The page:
August 2016

The clouds of white snakeroot in my yard host one tiger swallowtail, glamorous as a celebrity in a trailer court. A raven’s metallic croak.

Five cabbage whites gadding about in the garden draw my attention to a tangle of crested buckwheat, red stems threaded through the bergamot.

The sudden crash of a limb breaks the stillness. A red admiral butterfly lands beside my book, wings opening and closing—a wilder text.

A warm morning, and all I hear are the birds of winter: chickadee, nuthatch, pileated woodpecker. A dead cranefly dangles from a spiderweb.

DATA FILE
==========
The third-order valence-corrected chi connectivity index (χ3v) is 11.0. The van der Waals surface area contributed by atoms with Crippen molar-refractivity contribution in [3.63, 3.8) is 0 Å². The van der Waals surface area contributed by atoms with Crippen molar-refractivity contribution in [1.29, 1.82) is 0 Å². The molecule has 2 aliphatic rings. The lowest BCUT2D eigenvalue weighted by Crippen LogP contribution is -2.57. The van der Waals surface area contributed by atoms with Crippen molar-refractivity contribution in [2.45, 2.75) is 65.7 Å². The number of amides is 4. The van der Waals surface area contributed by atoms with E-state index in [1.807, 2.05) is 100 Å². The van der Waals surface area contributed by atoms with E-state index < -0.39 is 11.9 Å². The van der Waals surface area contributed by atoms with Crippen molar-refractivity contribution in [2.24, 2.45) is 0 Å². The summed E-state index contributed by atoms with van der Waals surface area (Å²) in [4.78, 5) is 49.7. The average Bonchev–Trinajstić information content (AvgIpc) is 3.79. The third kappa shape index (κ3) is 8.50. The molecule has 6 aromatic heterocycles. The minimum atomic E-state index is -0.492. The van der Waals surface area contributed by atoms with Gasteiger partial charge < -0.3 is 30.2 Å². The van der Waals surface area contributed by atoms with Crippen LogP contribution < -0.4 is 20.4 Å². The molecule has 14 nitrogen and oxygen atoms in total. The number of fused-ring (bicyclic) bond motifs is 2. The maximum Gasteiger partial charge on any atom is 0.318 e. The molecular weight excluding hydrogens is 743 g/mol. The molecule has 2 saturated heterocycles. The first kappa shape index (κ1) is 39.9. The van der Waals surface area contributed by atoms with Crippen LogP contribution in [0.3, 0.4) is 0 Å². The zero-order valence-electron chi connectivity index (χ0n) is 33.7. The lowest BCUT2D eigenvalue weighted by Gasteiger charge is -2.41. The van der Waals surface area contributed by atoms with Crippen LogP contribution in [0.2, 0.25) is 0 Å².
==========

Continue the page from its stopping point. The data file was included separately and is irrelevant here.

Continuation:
Cool with a scrim of cloud. From high in the canopy, a scarlet tanager’s hoarse song—the first in weeks. A sudden sweet smell I can’t place.

A female hummingbird leaves the beebalm to check out the red lettering on my t-shirt, a sleek green torpedo hovering inches from my chest.

The cicada chorus ebbs and swells. I notice the big tulip tree has shed all its drought-yellowed leaves from a month ago and is green again.